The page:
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Anti-terror law looks set to be challenged in a referendum

Armed police officers
Voters may decide on the right balance between protecting citizens against violence and safeguarding their rights. © Keystone / Ennio Leanza

Opponents of new Swiss laws to combat terrorism have gathered enough signatures to challenge the controversial legislation by referendum. They argue that the law violates civil liberties, particularly those of children.

The “No to Preventative Punishment” committee handed in 142,800 signatures on Thursday, enough to trigger a popular vote on the issue.

Late last year, Switzerland’s parliament voted through a legislative package to clamp down on terrorism and extremist violence. The reform introduces a provision punishing recruitment, training and travel with a view to committing a terrorist act, as well as financing activities. Those who support criminal or terrorist organisations could face up to ten years’ imprisonment.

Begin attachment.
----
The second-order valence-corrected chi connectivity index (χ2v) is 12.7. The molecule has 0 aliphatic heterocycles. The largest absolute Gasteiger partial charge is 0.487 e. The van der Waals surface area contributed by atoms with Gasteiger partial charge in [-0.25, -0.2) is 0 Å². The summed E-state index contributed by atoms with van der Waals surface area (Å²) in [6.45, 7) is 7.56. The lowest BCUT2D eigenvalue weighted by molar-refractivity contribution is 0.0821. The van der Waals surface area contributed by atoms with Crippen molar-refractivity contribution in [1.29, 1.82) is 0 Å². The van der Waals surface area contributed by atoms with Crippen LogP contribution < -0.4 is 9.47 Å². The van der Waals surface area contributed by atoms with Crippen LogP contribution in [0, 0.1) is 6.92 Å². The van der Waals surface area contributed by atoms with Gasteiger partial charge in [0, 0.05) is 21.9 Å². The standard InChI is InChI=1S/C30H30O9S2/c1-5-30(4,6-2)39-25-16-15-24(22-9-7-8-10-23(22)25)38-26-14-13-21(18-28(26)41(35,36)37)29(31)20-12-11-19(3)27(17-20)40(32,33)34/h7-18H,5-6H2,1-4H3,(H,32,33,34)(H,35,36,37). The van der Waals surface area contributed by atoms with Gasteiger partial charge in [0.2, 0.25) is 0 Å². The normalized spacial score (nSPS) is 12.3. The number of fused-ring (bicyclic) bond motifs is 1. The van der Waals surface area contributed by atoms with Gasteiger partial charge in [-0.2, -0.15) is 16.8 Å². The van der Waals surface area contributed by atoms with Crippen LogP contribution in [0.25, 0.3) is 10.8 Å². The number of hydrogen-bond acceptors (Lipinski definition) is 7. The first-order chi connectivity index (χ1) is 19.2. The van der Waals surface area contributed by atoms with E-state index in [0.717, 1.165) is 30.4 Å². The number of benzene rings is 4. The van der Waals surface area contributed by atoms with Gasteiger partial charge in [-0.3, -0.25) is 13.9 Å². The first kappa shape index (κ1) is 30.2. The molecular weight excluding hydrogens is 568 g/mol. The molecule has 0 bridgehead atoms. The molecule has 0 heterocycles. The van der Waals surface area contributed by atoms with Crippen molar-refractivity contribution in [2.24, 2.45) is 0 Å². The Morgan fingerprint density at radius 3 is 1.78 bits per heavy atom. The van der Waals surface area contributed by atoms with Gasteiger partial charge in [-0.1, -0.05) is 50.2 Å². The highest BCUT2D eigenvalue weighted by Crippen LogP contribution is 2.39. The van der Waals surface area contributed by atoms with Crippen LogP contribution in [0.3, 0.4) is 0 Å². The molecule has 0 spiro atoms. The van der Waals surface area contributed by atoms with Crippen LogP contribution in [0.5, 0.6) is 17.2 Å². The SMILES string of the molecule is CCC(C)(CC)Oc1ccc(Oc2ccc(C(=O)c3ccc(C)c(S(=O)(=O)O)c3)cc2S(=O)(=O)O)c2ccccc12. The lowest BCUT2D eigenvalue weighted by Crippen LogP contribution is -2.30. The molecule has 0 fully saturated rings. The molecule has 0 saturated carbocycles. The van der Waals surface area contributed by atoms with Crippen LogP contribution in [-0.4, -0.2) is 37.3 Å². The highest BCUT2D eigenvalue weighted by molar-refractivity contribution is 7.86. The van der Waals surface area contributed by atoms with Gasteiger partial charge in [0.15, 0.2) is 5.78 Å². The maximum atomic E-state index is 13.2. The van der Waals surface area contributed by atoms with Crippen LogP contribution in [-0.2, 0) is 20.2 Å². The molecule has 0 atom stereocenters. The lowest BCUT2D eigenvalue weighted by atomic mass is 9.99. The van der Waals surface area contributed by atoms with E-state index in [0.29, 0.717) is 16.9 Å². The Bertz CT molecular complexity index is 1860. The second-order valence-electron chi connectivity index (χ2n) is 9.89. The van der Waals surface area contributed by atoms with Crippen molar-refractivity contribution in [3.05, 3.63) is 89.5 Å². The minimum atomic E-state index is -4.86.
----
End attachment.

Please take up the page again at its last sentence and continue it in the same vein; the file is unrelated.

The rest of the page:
Critics of the law complain that children as young as 12 can be subject to electronic monitoring and be banned from leaving the country. They argue that some measures in the law are draconian and go beyond the intention of preventing crimes.

The United Nations had also expressed concern that some aspects of the anti-terror legislation could infringe on human rights.

The law changes were brought about following recommendations from the government to crack down on growing extremist and terrorist-related offences in Switzerland. These have included several Swiss citizens joining jihadist movements and the radicalisation of youths and young adults.

The “No to Preventative Punishment” committee is a collection of left-leaning political parties and other organisations. Earlier this week members of several right-leaning political parties stated that the anti-terror laws were proportionate and necessary to protect citizens from extremist violence.

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